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  Propagating Synchrony in Feed-Forward Networks

Jahnke, S., Memmesheimer, R. M., & Timme, M. (2013). Propagating Synchrony in Feed-Forward Networks. Frontiers in Computational Neuroscience, 7: 153. doi:10.3389/fncom.2013.00153.

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Item Permalink: http://hdl.handle.net/11858/00-001M-0000-0029-0F95-6 Version Permalink: http://hdl.handle.net/11858/00-001M-0000-0029-0F96-4
Genre: Journal Article

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 Creators:
Jahnke, Sven1, Author              
Memmesheimer, Raoul Martin1, Author              
Timme, Marc1, Author              
Affiliations:
1Max Planck Research Group Network Dynamics, Max Planck Institute for Dynamics and Self-Organization, Max Planck Society, ou_2063295              

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Free keywords: synchrony,networks,synfirechains,spikepattern,mathematicalneuroscience,non-additivecoupling, non-linear dendrites
 Abstract: Coordinated patterns of precisely timed action potentials (spikes) emerge in a variety of neural circuits but their dynamical origin is still not well understood. One hypothesis states that synchronous activity propagating through feed-forward chains of groups of neurons (synfire chains) may dynamically generate such spike patterns. Additionally, synfire chains offer the possibility to enable reliable signal transmission. So far, mostly densely connected chains, often with all-to-all connectivity between groups, have been theoretically and computationally studied. Yet, such prominent feed-forward structures have not been observed experimentally. Here we analytically and numerically investigate under which conditions diluted feed-forward chains may exhibit synchrony propagation. In addition to conventional linear input summation, we study the impact of non-linear, non-additive summation accounting for the effect of fast dendritic spikes. The non-linearities promote synchronous inputs to generate precisely timed spikes. We identify how non-additive coupling relaxes the conditions on connectivity such that it enables synchrony propagation at connectivities substantially lower than required for linearly coupled chains. Although the analytical treatment is based on a simple leaky integrate-and-fire neuron model, we show how to generalize our methods to biologically more detailed neuron models and verify our results by numerical simulations with, e.g., Hodgkin Huxley type neurons.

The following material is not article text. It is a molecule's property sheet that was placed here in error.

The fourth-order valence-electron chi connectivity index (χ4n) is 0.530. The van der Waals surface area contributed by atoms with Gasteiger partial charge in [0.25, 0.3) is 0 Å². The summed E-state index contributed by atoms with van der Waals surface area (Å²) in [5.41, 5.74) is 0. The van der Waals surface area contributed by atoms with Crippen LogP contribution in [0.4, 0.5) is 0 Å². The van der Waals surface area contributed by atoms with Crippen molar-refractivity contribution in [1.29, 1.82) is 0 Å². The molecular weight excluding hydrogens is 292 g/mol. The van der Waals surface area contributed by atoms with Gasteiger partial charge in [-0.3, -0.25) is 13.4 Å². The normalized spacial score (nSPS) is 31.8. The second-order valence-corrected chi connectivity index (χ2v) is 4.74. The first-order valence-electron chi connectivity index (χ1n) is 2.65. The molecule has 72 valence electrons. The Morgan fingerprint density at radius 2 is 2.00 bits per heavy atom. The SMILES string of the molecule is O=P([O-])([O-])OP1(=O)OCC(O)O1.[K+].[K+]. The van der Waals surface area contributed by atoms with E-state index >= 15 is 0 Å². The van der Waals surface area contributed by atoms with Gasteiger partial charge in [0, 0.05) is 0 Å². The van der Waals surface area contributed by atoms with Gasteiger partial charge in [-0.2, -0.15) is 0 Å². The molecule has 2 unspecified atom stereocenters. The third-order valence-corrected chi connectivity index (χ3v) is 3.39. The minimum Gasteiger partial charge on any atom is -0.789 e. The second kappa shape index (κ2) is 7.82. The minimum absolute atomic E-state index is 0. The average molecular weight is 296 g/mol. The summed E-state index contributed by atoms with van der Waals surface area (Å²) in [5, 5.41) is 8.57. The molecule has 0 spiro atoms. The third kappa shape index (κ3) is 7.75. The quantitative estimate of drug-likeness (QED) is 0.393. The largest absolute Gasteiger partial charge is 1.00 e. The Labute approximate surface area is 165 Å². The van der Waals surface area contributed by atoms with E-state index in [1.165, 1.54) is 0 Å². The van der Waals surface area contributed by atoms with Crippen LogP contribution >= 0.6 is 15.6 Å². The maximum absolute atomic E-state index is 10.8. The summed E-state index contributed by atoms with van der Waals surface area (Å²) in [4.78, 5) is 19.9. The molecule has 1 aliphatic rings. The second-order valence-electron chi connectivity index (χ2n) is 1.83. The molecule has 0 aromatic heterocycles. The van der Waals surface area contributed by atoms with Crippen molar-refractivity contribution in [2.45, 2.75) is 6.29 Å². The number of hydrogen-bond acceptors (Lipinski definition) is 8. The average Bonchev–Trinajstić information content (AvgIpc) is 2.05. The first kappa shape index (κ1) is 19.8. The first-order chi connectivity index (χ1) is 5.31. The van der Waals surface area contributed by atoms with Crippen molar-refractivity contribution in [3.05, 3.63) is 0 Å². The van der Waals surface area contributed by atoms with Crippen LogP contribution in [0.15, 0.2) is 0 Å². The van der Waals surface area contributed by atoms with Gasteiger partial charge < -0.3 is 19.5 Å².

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Language(s): eng - English
 Dates: 2013-11-15
 Publication Status: Published in print
 Pages: -
 Publishing info: -
 Table of Contents: -
 Rev. Method: Peer
 Identifiers: eDoc: 692251
DOI: 10.3389/fncom.2013.00153
 Degree: -

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Title: Frontiers in Computational Neuroscience
  Alternative Title : Front. Comp. Neurosci.
Source Genre: Journal
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Publ. Info: -
Pages: - Volume / Issue: 7 Sequence Number: 153 Start / End Page: - Identifier: -